This year I came up with a (short) list of fitness goals that I wanted to achieve, one of which included improving my strength.
Straight up: I have lousy upper body strength. I might be able to fight through a weight training sesh, and even a dozen push-ups, but I’m not “strong.” Don’t ask me to help you move a couch or lift a heavy child — you’ll be out of luck, my friend.
One of the most efficient ways to help improve and measure upper body strength is a good old-fashioned pull-up.
A pull-up is an upper-body compound pulling exercise where the body is suspended by the arms, gripping something (usually a bar), and pulls up. You’ve probably also heard of a “chin-up.” The only difference between these two exercises is the grip. Pull-ups are performed with your palms facing away from you, while chin-ups are performed with your palms facing inward toward you.
Chin-ups require more from your biceps and chest muscles, while a pull-up works the back (latissimus dorsi), biceps and core muscles.
If you’re anything like me, you’ve probably spotted pull-up bars at the gym and thought, “I can’t do that.” And I couldn’t. When I first started my pull-up mission, I could barely lift myself off the ground. Like, I said: weak.
Defeated, but determined, I looked to use resistance bands in order to help with my pull-up progression. A resistance band helps you to rebound and therefore adds momentum to the tricky upward phase of the exercise. To use a resistance band for your pull-ups, you loop the band over the pull-up bar and place your foot or knee in the band, and then complete your pull-ups normally.
That extra bit of assistance can help you eventually achieve a “real” pull-up. If done correctly, of course. It’s not all about pushing those biceps. According to Lalo Fuentes, personal trainer and owner of Lalo Fitness, focusing on your posture is key.
“One common mistake people make while doing pull-ups or chin-ups is to use their biceps,” he tells Organic Authority. “It is hard to elevate your body only using your biceps. You have to teach your body to use bigger muscles such as your back. For that, bring your shoulders back and your chest out at a forty-five-degree angle pointing up. This not only makes your back muscles do the work but you will also allow your core muscles to engage and help you with the movement.”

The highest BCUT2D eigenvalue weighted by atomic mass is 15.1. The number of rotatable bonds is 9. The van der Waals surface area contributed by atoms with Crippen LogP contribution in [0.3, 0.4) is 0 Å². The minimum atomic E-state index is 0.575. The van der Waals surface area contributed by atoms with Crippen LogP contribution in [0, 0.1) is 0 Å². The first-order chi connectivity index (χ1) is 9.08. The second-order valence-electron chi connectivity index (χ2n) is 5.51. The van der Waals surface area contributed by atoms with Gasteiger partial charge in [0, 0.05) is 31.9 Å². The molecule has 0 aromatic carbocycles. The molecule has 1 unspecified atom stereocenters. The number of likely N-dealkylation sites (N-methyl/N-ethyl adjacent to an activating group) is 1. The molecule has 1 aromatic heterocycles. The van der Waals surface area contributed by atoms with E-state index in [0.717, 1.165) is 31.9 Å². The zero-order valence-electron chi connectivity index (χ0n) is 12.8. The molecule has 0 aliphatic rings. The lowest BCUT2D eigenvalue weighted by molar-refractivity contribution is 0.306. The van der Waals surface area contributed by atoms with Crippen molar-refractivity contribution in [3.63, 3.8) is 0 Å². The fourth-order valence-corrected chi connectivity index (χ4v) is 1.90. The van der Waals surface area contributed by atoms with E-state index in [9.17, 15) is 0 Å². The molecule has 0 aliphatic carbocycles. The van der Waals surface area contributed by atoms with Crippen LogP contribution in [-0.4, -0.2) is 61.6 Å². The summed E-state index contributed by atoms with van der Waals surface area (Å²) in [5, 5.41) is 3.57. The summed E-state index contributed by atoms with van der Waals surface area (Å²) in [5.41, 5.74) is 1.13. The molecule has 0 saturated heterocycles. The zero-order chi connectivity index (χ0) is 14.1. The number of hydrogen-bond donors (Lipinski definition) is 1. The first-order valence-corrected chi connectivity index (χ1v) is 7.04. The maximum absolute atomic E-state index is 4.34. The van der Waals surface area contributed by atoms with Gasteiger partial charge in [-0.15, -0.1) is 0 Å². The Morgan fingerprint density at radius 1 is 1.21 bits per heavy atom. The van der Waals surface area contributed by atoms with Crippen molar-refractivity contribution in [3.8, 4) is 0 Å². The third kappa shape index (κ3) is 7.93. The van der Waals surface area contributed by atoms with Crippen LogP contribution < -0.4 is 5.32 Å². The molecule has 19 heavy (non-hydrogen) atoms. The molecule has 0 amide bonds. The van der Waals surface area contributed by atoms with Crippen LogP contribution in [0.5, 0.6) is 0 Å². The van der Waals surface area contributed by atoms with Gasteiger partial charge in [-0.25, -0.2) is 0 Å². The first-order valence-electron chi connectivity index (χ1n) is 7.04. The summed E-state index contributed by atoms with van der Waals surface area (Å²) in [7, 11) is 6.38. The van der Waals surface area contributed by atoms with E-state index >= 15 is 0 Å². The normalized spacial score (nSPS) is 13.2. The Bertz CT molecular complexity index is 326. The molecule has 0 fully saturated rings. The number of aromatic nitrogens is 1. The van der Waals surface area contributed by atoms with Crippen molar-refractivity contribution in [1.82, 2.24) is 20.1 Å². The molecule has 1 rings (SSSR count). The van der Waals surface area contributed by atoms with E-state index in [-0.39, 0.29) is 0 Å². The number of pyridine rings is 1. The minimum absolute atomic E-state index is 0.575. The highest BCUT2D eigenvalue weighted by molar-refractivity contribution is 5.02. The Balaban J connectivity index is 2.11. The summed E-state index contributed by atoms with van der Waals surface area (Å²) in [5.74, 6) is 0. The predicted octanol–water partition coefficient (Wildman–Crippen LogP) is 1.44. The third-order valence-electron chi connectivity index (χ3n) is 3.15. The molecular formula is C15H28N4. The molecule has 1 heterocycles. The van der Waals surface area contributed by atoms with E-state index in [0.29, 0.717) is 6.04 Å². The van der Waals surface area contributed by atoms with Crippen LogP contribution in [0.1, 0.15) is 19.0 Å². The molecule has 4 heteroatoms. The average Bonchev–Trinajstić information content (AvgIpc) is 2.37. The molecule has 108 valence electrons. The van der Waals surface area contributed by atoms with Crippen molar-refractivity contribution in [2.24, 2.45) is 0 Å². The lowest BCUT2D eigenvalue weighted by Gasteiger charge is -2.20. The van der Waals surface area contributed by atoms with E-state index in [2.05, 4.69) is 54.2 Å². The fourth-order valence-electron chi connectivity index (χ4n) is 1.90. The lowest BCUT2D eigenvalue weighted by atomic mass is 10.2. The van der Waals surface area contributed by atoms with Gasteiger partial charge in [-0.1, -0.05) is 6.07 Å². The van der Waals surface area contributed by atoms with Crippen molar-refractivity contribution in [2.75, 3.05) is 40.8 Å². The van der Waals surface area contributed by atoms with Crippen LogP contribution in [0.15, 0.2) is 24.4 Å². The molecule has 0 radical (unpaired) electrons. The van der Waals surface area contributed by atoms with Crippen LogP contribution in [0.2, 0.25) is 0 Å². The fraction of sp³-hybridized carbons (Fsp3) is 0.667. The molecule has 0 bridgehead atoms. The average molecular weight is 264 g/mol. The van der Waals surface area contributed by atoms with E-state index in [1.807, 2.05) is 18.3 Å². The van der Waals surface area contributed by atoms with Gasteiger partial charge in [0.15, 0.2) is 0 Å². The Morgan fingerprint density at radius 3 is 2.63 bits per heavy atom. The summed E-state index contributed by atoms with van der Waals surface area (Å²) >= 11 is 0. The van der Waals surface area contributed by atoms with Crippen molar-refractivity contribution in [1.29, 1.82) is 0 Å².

Once you’re comfortable with that movement, you’ll want to work on getting comfortable with your grip and strength. Hoisting yourself up — even with a resistance band — is not easy work. It’ll feel weird and uncomfortable to newbies, but that’s part of the process.
“Once you feel comfortable with your grip and strength, work on the negatives (the way down of the movement). Bring yourself up using your bands and then slowly bring yourself down,” says Fuentes. “The movement should be about ten times slower than on the way up. Doing this will build your back and grip strength. Once you feel comfortable doing this, then release the bands on the way down and try to do the same but without the bands.”
This will definitely take some time for some. When I first started, I could barely get through five reps when I’d have rest for a minute to find the energy to bust out another five before calling it a day. Fuentes recommends focusing on sets of four to start with.
To help your improvement even more, Fuentes suggests focusing on another different body part that you might be forgetting about: the core.
“The core is an important muscle that you use during pull-ups and chin-ups,” Fuentes says. “A great exercise for this purpose is the leg raises. You can do this on the ab bench or with the ab straps by hanging from a bar. First bring your knees up and then (once you get stronger) you can make it more challenging by bringing your knees towards your chest while keeping your chins parallel to the floor.”
After a few months of practicing my pull-ups, I can do about 15 pull-ups with the bands, and can squeak out two or three (on a good day) without ’em. It’s hard work!
I look forward to the day when I can practice a whole series of pull-ups without a band. For now, I welcome the band. I need the band. And if you need one too, there’s #noshame. Because strong women not only can lift heavy, but aren’t afraid to ask for help either.
Next stop: moving your couch and lifting your (slightly) heavy toddler.
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